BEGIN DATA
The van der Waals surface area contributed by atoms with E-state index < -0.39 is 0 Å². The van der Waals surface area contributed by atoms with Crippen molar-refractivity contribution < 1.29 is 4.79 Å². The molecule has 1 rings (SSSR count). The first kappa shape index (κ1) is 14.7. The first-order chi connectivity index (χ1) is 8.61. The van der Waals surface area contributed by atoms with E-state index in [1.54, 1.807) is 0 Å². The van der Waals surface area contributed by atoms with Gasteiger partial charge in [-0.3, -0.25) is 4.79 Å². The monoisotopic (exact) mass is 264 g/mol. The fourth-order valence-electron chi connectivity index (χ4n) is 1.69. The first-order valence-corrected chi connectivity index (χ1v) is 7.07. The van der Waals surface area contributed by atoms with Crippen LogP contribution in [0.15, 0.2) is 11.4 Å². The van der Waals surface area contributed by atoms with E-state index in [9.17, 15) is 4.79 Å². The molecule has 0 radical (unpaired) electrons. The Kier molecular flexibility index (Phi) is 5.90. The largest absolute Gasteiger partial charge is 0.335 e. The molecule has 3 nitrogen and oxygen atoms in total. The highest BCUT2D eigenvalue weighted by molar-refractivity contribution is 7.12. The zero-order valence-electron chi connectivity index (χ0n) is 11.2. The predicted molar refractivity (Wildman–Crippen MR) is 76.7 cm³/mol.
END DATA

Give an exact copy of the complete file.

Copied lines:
The van der Waals surface area contributed by atoms with E-state index < -0.39 is 0 Å². The van der Waals surface area contributed by atoms with Crippen molar-refractivity contribution < 1.29 is 4.79 Å². The molecule has 1 rings (SSSR count). The first kappa shape index (κ1) is 14.7. The first-order chi connectivity index (χ1) is 8.61. The van der Waals surface area contributed by atoms with E-state index in [1.54, 1.807) is 0 Å². The van der Waals surface area contributed by atoms with Gasteiger partial charge in [-0.3, -0.25) is 4.79 Å². The monoisotopic (exact) mass is 264 g/mol. The fourth-order valence-electron chi connectivity index (χ4n) is 1.69. The first-order valence-corrected chi connectivity index (χ1v) is 7.07. The van der Waals surface area contributed by atoms with Crippen LogP contribution in [0.15, 0.2) is 11.4 Å². The van der Waals surface area contributed by atoms with E-state index in [9.17, 15) is 4.79 Å². The molecule has 0 radical (unpaired) electrons. The Kier molecular flexibility index (Phi) is 5.90. The largest absolute Gasteiger partial charge is 0.335 e. The molecule has 3 nitrogen and oxygen atoms in total. The highest BCUT2D eigenvalue weighted by molar-refractivity contribution is 7.12. The zero-order valence-electron chi connectivity index (χ0n) is 11.2. The predicted molar refractivity (Wildman–Crippen MR) is 76.7 cm³/mol.